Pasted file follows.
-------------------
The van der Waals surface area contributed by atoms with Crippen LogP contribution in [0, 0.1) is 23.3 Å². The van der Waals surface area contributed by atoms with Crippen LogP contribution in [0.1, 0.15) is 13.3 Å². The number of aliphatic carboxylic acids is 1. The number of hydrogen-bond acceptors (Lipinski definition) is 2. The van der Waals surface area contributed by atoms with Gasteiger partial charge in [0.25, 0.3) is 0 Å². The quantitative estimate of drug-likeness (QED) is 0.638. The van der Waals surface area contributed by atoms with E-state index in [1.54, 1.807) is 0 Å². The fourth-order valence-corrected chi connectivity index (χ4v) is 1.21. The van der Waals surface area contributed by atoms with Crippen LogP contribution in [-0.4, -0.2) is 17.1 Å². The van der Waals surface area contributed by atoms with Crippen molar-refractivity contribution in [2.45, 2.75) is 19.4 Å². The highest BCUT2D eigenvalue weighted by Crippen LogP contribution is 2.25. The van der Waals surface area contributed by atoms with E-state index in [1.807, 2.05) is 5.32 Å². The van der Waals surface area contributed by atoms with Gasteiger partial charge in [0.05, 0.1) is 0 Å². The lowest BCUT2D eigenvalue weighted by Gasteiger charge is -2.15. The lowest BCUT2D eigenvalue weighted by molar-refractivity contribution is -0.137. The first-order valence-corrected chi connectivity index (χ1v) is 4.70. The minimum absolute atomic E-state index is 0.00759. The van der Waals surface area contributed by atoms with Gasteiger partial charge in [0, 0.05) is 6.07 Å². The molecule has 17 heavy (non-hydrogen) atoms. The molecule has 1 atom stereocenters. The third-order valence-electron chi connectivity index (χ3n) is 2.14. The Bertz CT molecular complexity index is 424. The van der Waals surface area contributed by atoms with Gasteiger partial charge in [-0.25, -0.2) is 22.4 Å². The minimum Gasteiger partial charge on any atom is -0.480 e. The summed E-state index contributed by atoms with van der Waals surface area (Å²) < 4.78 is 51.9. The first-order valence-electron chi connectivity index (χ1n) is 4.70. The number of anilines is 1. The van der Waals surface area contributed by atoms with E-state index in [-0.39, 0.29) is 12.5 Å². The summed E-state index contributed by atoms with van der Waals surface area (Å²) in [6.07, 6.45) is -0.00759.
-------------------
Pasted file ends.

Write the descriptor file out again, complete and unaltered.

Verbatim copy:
The van der Waals surface area contributed by atoms with Crippen LogP contribution in [0, 0.1) is 23.3 Å². The van der Waals surface area contributed by atoms with Crippen LogP contribution in [0.1, 0.15) is 13.3 Å². The number of aliphatic carboxylic acids is 1. The number of hydrogen-bond acceptors (Lipinski definition) is 2. The van der Waals surface area contributed by atoms with Gasteiger partial charge in [0.25, 0.3) is 0 Å². The quantitative estimate of drug-likeness (QED) is 0.638. The van der Waals surface area contributed by atoms with E-state index in [1.54, 1.807) is 0 Å². The fourth-order valence-corrected chi connectivity index (χ4v) is 1.21. The van der Waals surface area contributed by atoms with Crippen LogP contribution in [-0.4, -0.2) is 17.1 Å². The van der Waals surface area contributed by atoms with Crippen molar-refractivity contribution in [2.45, 2.75) is 19.4 Å². The highest BCUT2D eigenvalue weighted by Crippen LogP contribution is 2.25. The van der Waals surface area contributed by atoms with E-state index in [1.807, 2.05) is 5.32 Å². The van der Waals surface area contributed by atoms with Gasteiger partial charge in [0.05, 0.1) is 0 Å². The lowest BCUT2D eigenvalue weighted by Gasteiger charge is -2.15. The lowest BCUT2D eigenvalue weighted by molar-refractivity contribution is -0.137. The first-order valence-corrected chi connectivity index (χ1v) is 4.70. The minimum absolute atomic E-state index is 0.00759. The van der Waals surface area contributed by atoms with Gasteiger partial charge in [0, 0.05) is 6.07 Å². The molecule has 17 heavy (non-hydrogen) atoms. The molecule has 1 atom stereocenters. The third-order valence-electron chi connectivity index (χ3n) is 2.14. The Bertz CT molecular complexity index is 424. The van der Waals surface area contributed by atoms with Gasteiger partial charge in [-0.25, -0.2) is 22.4 Å². The minimum Gasteiger partial charge on any atom is -0.480 e. The summed E-state index contributed by atoms with van der Waals surface area (Å²) < 4.78 is 51.9. The first-order valence-electron chi connectivity index (χ1n) is 4.70. The number of anilines is 1. The van der Waals surface area contributed by atoms with E-state index in [-0.39, 0.29) is 12.5 Å². The summed E-state index contributed by atoms with van der Waals surface area (Å²) in [6.07, 6.45) is -0.00759.